Disney, Taco Bell and Walmart have created their programs through Guild, a benefits platform that works with dozens of education institutions. Hourly workers at Disney are eligible for its Aspire program, which covers all tuition costs upfront after only 90 days on the job. Employees at Taco Bell’s corporate restaurants and participating franchises have access to $3,000 to $5,250 in upfront tuition assistance each year. And Walmart workers can earn their high school or GED degrees online for free or pay $1 per day to study business or supply-chain management at the college level, primarily through online programs offered by select nonprofit universities.
There’s early evidence that these education programs are helping companies meet their recruitment and retention goals. Almost immediately after the launch of Disney’s Aspire program, job applicants started citing it to explain their interest in the company, Parker says. Starbucks employees who have taken advantage of the company’s education benefits stay there 50 percent longer than its general U.S. retail population.
Receiving free college tuition while also earning a paycheck will likely prove most enticing to people who couldn’t otherwise afford to get a bachelor’s degree, Fall says. He doubts the concept will do much to convince people with the means to enroll in a four-year college immediately following high school to deviate from that course.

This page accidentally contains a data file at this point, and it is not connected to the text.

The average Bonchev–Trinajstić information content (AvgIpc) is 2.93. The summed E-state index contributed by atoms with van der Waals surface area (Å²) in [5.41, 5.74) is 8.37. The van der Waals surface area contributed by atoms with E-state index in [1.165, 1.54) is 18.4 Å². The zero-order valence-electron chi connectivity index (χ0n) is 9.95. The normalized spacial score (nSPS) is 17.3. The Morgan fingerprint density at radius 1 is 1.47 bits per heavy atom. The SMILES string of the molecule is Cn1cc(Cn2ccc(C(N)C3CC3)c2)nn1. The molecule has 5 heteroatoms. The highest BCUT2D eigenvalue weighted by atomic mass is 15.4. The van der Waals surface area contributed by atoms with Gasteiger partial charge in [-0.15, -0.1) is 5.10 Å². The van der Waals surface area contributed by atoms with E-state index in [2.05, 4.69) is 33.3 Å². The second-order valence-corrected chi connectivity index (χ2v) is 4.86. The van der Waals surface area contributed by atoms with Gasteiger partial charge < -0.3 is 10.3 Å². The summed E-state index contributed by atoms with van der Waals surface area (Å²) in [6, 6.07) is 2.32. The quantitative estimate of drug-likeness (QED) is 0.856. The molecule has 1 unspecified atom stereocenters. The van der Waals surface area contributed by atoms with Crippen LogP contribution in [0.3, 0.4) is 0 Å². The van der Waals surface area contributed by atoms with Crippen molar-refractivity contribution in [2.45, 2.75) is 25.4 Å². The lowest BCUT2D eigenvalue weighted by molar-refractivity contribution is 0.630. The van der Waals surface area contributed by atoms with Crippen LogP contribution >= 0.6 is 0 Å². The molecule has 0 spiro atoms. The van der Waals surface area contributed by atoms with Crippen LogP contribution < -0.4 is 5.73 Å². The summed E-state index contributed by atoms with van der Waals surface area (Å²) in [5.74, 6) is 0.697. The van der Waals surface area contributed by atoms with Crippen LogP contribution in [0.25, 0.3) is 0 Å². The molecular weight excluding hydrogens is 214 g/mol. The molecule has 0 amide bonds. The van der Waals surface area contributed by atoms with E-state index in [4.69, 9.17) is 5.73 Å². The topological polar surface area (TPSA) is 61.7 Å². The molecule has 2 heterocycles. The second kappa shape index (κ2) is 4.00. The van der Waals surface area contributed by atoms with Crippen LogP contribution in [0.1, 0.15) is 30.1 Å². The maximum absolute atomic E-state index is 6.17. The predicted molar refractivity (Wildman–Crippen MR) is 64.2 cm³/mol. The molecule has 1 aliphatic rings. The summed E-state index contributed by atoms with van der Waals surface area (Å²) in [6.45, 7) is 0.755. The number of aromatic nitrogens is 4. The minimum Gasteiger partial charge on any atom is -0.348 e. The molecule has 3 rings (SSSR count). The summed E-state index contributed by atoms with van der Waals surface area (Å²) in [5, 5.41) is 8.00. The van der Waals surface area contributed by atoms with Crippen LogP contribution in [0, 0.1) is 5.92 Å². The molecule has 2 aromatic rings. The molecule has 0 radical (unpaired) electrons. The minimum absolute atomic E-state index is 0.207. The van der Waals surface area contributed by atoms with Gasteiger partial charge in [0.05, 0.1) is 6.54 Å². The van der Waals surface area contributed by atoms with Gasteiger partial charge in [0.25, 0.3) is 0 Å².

However, the UPS Earn & Learn program, which started in 1997, may serve as a model. The company recruits part-time employees, who make up a large proportion of its entry-level workforce, while they’re still in college. They’re immediately eligible to receive $5,250 a year in tuition reimbursement with a lifetime cap of $25,000.
“It’s absolutely a strong reason why people choose UPS,” says Doug Paterson, director of human resources operations.
New corporate education programs have adopted one hallmark of the traditional campus experience: academic advising. JetBlue’s program and those offered through Guild pair students with coaches who provide guidance, encouragement and, when necessary, a gentle shove.
Going back to school without mentorship can be intimidating for workers, Parker says: “Make sure you have a coach or some support process to help you through.”
Workers who are interested in taking advantage of a company’s education benefits program should also figure out whether their participation is contingent on approval from their supervisors, Fall says.
“Companies have room for improvement preparing managers to support workers through this program,” he explains. “That’s one of the biggest areas of concern.”
Having both structure and financial support makes a big difference, leaders say.
This piece was excerpted from “Companies Lure Workers With (Nearly) Free College Tuition” by Rebecca Koenig in U.S. News & World Report. Click here to read more.
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UpSkill America is an employer-led movement that promotes training and advancement practices to help workers progress in their careers and move into better-paying jobs. UpSkill America is an initiative of the Economic Opportunities Program.